The crown thaler of John III has practically always been considered very rare. Already in the first catalog of Polish coins, published in print, in 1839, K. Steszinski-Bandkie wrote about it as follows: "Crown thaler, without the number of the year, very rare. It is in the collections of Count Franciszek Potocki, Maxymilian Bartynowski in Cracow, and Czacki." Here we see that the author does not limit himself to stating that the coin is very rare, but also lists the collections in which it is found. Just three!


In the contemporary auction market in Poland, after 1990, only 3 pieces of the crown thaler of Jan III Sobieski have occurred. All obtaining high prices at the time of their sale:

  1. October 19, 2013, Niemczyk 4/211, sale price 437,000 PLN, earlier the same piece auctioned on November 6. 2005 at the HOBBISTA 3/560 auction.
  2. May 14, 2016, WCN 65/31, sale price 263,200 zloty
  3. October 17, 2020, Niemczyk 26/215, sale price 360,000 zloty


  • Anthony Taraszka, item no. 24025 from the auction catalog of his collection. Exhibited with an estimate of $135,000-$200,000, among a string of spectacular gold coins, sold for an asking price of $75,000 ($90,000 including auction fee).
  • Henry Karolkiewicz of New York, sold privately to the collection of A. Taraszka in the 1990s.
  • Galerie des Monnaies,"1981 New Orleans Auction Sale Coins of the World," item #2260. Offered at auction as part of an interesting group of Polish numismatics, and as one of the few items in this group, auctioned above the estimate price at the time ($4000/4600). Purchased at auction by K. Stephens on behalf of H. Karolkiewicz, for his collection. A photo of the catalog page and its cover is shown attached.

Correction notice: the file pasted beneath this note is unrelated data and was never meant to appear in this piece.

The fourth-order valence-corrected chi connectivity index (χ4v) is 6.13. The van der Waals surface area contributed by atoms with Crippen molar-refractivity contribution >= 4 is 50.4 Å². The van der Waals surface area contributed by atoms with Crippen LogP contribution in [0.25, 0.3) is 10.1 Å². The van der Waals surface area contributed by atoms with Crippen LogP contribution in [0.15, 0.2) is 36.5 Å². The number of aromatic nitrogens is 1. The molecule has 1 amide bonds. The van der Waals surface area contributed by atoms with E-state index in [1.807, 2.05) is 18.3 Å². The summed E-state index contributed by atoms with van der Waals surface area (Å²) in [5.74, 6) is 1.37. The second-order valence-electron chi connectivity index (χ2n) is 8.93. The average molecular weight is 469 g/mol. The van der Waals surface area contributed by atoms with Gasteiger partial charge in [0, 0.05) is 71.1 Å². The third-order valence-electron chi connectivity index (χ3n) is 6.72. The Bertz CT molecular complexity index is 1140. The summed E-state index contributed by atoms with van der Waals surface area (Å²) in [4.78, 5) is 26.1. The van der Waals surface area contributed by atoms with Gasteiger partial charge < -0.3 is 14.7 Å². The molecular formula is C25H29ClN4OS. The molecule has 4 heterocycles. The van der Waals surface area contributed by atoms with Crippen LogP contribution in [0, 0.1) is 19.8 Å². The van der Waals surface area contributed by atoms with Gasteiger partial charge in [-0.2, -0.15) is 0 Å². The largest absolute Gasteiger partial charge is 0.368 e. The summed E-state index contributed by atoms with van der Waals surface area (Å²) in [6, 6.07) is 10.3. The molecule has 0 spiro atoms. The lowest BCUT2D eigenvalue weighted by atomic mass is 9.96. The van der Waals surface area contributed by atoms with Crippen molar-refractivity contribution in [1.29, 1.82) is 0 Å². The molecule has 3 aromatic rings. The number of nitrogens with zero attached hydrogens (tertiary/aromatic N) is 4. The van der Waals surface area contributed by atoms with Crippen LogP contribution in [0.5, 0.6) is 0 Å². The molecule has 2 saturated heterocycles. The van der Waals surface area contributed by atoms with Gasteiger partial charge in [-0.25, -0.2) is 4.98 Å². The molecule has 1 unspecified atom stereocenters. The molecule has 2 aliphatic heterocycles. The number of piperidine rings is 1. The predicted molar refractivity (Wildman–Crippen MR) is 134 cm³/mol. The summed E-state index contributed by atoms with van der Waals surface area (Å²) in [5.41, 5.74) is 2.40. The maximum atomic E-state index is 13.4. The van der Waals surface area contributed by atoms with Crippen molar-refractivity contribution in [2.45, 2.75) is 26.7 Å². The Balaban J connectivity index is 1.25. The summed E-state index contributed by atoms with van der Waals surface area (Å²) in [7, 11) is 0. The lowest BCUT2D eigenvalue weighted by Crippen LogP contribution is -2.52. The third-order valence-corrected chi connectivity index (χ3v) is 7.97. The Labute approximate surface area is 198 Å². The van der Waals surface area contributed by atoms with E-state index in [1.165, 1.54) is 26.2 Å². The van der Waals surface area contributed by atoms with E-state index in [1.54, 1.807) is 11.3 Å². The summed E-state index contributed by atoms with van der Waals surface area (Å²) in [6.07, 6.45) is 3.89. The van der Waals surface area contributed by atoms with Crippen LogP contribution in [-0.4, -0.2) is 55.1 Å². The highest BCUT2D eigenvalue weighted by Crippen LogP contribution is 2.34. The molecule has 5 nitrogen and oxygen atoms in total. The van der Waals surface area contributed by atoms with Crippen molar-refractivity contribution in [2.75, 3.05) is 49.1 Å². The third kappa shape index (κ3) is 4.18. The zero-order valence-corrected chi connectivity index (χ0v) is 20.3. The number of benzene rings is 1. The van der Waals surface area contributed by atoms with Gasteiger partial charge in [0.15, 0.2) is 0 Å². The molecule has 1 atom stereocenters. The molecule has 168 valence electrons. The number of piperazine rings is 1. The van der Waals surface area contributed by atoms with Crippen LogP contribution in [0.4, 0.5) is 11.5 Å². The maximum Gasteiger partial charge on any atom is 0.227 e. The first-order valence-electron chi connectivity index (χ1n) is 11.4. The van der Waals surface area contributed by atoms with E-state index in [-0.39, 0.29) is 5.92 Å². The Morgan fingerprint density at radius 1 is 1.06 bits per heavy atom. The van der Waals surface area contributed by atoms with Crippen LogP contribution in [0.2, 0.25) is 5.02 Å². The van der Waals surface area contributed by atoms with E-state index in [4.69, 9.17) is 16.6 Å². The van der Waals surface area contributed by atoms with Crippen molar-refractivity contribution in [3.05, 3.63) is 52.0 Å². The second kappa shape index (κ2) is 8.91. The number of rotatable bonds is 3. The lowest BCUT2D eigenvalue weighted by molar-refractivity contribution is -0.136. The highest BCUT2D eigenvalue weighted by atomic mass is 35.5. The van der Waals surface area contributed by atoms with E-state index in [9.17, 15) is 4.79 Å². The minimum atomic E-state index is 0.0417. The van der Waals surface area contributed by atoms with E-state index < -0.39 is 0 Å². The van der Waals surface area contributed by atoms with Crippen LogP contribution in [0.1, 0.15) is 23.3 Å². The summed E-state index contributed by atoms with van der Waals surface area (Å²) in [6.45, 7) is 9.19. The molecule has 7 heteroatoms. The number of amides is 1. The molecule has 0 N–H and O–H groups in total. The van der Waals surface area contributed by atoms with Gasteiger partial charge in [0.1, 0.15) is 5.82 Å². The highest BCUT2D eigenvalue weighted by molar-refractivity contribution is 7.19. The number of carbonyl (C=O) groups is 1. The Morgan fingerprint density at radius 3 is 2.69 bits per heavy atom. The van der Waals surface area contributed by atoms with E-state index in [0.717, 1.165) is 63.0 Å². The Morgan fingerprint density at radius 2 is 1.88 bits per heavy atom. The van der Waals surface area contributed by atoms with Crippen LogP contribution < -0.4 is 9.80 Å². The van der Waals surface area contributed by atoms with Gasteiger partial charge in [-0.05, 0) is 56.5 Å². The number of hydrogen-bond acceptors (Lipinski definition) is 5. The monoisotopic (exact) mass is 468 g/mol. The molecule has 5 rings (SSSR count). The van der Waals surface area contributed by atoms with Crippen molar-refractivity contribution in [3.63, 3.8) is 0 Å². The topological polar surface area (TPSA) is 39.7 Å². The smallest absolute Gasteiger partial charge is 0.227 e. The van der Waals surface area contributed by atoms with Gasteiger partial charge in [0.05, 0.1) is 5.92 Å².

A beautifully preserved piece. Traces of circulation minor, relief preserved very well, with all details and without rubbing. The coin in an excellent, cabinet-like patina. Lots of mint luster preserved, including a virtually full mirror background on the reverse. A magnificent piece whose beauty is best captured by the prepared film presentation. Previously in PCGS AU58 grading, 960334.58/45157879 (grading label included).


An exceptional coin, the chance to acquire it happens once every few years.

A type that only a few advanced collections can boast of owning.

The starting price set so that bidding for it, already counting with the auction fee, would give an amount equal to the amount paid at the auction of A. Taraszka, including import fees to Poland. If anyone regrets not taking the opportunity to purchase this thaler directly at the auction of A. Taraszka's collection. Taraszka, there is now a second chance to do so, with the starting price at the same level.

This coin is currently not subject to export restrictions. It was imported from outside the EU in February 2023, and according to Polish law for a period of 3 years from the date of import, it can be re-exported without any restrictions or additional permits.

Definitely recommended - a great coin, with excellent provenance.

Auction 20 - Spring '23
23 May 2023 CEST/Warsaw
Start price
82 599 EUR
XF R7-R8
Hammer price
97 467 EUR
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Auction 20 - Spring '23
23 May 2023 CEST/Warsaw